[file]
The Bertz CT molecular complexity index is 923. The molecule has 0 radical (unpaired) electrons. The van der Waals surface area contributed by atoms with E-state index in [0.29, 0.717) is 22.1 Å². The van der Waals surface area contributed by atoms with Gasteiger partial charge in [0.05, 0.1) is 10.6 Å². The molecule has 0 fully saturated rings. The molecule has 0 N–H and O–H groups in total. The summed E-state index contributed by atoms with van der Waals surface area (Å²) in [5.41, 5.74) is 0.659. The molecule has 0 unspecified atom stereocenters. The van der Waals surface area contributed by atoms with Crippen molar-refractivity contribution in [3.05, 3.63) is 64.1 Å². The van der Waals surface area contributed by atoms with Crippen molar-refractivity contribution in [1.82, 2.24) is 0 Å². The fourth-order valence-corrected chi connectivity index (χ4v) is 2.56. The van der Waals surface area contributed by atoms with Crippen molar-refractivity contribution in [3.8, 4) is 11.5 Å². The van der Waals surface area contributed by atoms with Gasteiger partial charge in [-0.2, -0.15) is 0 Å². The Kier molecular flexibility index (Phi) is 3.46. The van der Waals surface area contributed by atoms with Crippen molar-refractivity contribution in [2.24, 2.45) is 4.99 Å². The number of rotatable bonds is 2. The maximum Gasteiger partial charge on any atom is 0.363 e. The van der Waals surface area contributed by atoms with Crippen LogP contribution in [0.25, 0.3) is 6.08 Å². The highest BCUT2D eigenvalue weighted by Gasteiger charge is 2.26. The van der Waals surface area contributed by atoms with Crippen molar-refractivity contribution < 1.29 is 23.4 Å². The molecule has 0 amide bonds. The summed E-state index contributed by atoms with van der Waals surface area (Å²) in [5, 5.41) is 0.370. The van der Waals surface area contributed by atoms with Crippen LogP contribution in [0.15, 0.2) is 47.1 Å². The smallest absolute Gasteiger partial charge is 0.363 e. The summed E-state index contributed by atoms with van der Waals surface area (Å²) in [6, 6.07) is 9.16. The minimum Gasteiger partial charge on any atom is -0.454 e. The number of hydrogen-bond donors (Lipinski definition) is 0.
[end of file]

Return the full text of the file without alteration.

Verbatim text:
The Bertz CT molecular complexity index is 923. The molecule has 0 radical (unpaired) electrons. The van der Waals surface area contributed by atoms with E-state index in [0.29, 0.717) is 22.1 Å². The van der Waals surface area contributed by atoms with Gasteiger partial charge in [0.05, 0.1) is 10.6 Å². The molecule has 0 fully saturated rings. The molecule has 0 N–H and O–H groups in total. The summed E-state index contributed by atoms with van der Waals surface area (Å²) in [5.41, 5.74) is 0.659. The molecule has 0 unspecified atom stereocenters. The van der Waals surface area contributed by atoms with Crippen molar-refractivity contribution in [3.05, 3.63) is 64.1 Å². The van der Waals surface area contributed by atoms with Crippen molar-refractivity contribution in [1.82, 2.24) is 0 Å². The fourth-order valence-corrected chi connectivity index (χ4v) is 2.56. The van der Waals surface area contributed by atoms with Crippen molar-refractivity contribution in [3.8, 4) is 11.5 Å². The van der Waals surface area contributed by atoms with Gasteiger partial charge in [-0.2, -0.15) is 0 Å². The Kier molecular flexibility index (Phi) is 3.46. The van der Waals surface area contributed by atoms with Crippen molar-refractivity contribution in [2.24, 2.45) is 4.99 Å². The number of rotatable bonds is 2. The maximum Gasteiger partial charge on any atom is 0.363 e. The van der Waals surface area contributed by atoms with Crippen LogP contribution in [0.25, 0.3) is 6.08 Å². The highest BCUT2D eigenvalue weighted by Gasteiger charge is 2.26. The van der Waals surface area contributed by atoms with Crippen molar-refractivity contribution < 1.29 is 23.4 Å². The molecule has 0 amide bonds. The summed E-state index contributed by atoms with van der Waals surface area (Å²) in [5, 5.41) is 0.370. The van der Waals surface area contributed by atoms with Crippen LogP contribution in [0.15, 0.2) is 47.1 Å². The smallest absolute Gasteiger partial charge is 0.363 e. The summed E-state index contributed by atoms with van der Waals surface area (Å²) in [6, 6.07) is 9.16. The minimum Gasteiger partial charge on any atom is -0.454 e. The number of hydrogen-bond donors (Lipinski definition) is 0.